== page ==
In Dublin, a 31-year-old bicycle rickshaw driver is in the cross hairs of the Venezuelan government for black market currency trading.
The driver said he’s a former television producer who last year joined the ranks of Venezuelans moving to the Irish capital. For some, the draw wasn’t just the chance to study English in the city of James Joyce and Roddy Doyle: it was a chance to obtain work visas and supplement their income by selling euros on the black market 4,400 miles away in Caracas, even at the risk of jail for breaking Venezuelan currency laws.
Preparing for another 10 p.m. to 6 a.m. weekend shift ferrying passengers across the city, the driver said he sold euros for bolivars three times on the black market back home, with 300 euros ($385) the most at one time. He asked that he not be identified to protect his identity after Venezuela cut off funds to students in Ireland and threatened to imprison students guilty of currency fraud for as long as seven years.
This month, Irish authorities laid out a plan to combat abuses in English language schools acting as “visa factories” after Venezuela’s government said the real purpose of some schools was to allow students work. As President Nicolas Maduro’s administration faces a shortage of foreign currency and upcoming bond repayments, it also suspected that students were taking advantage of a complex system of exchange rates that sold them euros at a preferential rate for educational purposes.
Under that system, students could buy the currency for about for 8.1 bolivars per euro. The students could then sell the euros, together with any cash earned by working in Dublin, back on the illegal black market, where a euro currently fetches more than ten times the official rate.
The South American country has maintained strict currency controls introduced by former President Hugo Chavez since 2003. Under the system, importers of food and medicine and students studying authorized subjects abroad could buy dollars at the official rate of 6.3 bolivars.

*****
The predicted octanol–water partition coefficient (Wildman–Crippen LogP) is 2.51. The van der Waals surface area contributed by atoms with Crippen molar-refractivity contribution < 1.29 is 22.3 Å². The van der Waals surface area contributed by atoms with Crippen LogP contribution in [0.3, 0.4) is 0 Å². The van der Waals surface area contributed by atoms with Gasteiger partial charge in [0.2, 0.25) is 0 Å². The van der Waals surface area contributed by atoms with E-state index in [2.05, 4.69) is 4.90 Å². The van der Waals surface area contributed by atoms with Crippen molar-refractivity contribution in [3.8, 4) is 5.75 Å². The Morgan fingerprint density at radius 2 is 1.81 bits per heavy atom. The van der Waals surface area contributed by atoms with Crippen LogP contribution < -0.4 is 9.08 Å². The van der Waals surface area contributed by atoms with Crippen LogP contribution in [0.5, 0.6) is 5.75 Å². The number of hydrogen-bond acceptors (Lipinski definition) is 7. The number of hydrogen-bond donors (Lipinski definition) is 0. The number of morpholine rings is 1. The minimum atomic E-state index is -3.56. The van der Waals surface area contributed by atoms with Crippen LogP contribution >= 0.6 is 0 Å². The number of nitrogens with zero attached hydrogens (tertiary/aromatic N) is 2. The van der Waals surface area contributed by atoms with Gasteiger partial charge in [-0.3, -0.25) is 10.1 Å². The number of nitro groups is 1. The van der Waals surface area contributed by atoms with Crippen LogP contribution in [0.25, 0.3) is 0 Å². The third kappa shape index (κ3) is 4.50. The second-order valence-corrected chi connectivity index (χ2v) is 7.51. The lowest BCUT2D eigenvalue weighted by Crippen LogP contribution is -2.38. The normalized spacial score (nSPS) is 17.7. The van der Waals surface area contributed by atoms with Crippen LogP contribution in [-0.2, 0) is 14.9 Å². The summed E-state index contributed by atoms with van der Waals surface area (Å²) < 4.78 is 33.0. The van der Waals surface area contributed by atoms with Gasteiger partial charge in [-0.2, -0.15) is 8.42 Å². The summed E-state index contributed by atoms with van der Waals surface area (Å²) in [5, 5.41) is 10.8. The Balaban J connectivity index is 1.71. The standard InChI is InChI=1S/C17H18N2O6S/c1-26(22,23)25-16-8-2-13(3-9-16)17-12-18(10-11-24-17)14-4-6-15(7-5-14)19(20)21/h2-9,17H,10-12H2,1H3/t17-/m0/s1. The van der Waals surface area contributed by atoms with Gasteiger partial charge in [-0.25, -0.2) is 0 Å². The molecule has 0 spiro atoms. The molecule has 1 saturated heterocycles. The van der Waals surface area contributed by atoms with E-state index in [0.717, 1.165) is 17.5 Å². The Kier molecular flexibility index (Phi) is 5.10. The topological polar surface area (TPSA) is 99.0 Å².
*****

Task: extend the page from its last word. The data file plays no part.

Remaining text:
On the black market, one dollar currently buys about 97 bolivars and a euro fetches 124, according to dolartoday.com, a website that tracks the rate at the Colombian border. The bolivar has lost 58 percent of its value on the black market in the past year.
Students moving abroad could apply for school fees, medical insurance and about 1,300 euros a month for maintenance. Students said they could sell the euros at the black market rate through online trading sites or when traveling home.
The number of Venezuelans registering to live in Ireland rose to 2,413 in 2013 from 274 in 2008. Suspicious that students were in Ireland mainly to work, and playing the black market, Venezuela began tapering off euros to the students earlier this year, before blocking all transfers in June.
Around the same time, the former television producer started working as a rickshaw driver, he said in an interview in a cafe just off Grafton Street, a busy city center area teeming with bars and stores. Students who could find work stayed, while others left, he said. The students said they have been impoverished by the government’s decision to cut off euros.
Venezuela’s embassy in London, which covers Ireland, didn’t reply to e-mail or phone requests for comment.
The system “will return at some stage,” said Tiago Mascarenhas, marketing director at Seda College, a bustling English-language school in Dublin. “They will look for a better process. This is just the way it happens in Venezuela – everything changes.”
In 2013, 617 Venezuelans enrolled in Seda, rising from seven three years earlier. Now, the number of new students from Venezuela has dropped to almost zero, Mascarenhas said. He said Seda ensures students abide by government rules, including a requirement that they attend at least 80 percent of classes.
Students say they chose Ireland for a number of reasons. First, studying in Dublin is cheaper than London, for example. Second, until June, Venezuelan students coming to Dublin didn’t need a visa before arriving.